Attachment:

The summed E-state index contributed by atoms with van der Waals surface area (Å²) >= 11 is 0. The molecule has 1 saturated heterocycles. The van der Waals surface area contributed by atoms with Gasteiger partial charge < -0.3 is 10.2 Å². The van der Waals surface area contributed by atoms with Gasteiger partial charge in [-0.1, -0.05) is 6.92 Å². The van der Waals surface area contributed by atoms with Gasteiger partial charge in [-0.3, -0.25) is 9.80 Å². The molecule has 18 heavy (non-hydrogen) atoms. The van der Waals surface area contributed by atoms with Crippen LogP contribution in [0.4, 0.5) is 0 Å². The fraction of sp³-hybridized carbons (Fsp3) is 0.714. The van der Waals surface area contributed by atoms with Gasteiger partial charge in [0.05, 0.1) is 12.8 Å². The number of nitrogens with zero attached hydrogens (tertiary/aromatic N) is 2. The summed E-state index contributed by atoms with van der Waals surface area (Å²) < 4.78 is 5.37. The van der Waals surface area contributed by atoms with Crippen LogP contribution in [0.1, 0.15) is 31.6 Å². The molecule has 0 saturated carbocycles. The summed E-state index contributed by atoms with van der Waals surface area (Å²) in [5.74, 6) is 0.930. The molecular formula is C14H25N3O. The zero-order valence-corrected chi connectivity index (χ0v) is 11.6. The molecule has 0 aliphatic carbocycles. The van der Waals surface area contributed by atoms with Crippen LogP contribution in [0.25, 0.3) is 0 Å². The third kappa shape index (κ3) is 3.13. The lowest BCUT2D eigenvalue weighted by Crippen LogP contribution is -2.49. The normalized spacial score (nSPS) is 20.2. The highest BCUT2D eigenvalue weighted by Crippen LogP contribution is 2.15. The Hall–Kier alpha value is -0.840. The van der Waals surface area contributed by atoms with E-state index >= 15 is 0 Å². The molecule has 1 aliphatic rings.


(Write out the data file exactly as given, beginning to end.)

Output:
The summed E-state index contributed by atoms with van der Waals surface area (Å²) >= 11 is 0. The molecule has 1 saturated heterocycles. The van der Waals surface area contributed by atoms with Gasteiger partial charge < -0.3 is 10.2 Å². The van der Waals surface area contributed by atoms with Gasteiger partial charge in [-0.1, -0.05) is 6.92 Å². The van der Waals surface area contributed by atoms with Gasteiger partial charge in [-0.3, -0.25) is 9.80 Å². The molecule has 18 heavy (non-hydrogen) atoms. The van der Waals surface area contributed by atoms with Crippen LogP contribution in [0.4, 0.5) is 0 Å². The fraction of sp³-hybridized carbons (Fsp3) is 0.714. The van der Waals surface area contributed by atoms with Gasteiger partial charge in [0.05, 0.1) is 12.8 Å². The number of nitrogens with zero attached hydrogens (tertiary/aromatic N) is 2. The summed E-state index contributed by atoms with van der Waals surface area (Å²) < 4.78 is 5.37. The van der Waals surface area contributed by atoms with Crippen LogP contribution in [0.1, 0.15) is 31.6 Å². The molecule has 0 saturated carbocycles. The summed E-state index contributed by atoms with van der Waals surface area (Å²) in [5.74, 6) is 0.930. The molecular formula is C14H25N3O. The zero-order valence-corrected chi connectivity index (χ0v) is 11.6. The molecule has 0 aliphatic carbocycles. The van der Waals surface area contributed by atoms with Crippen LogP contribution in [0.25, 0.3) is 0 Å². The third kappa shape index (κ3) is 3.13. The lowest BCUT2D eigenvalue weighted by Crippen LogP contribution is -2.49. The normalized spacial score (nSPS) is 20.2. The highest BCUT2D eigenvalue weighted by Crippen LogP contribution is 2.15. The Hall–Kier alpha value is -0.840. The van der Waals surface area contributed by atoms with E-state index >= 15 is 0 Å². The molecule has 1 aliphatic rings.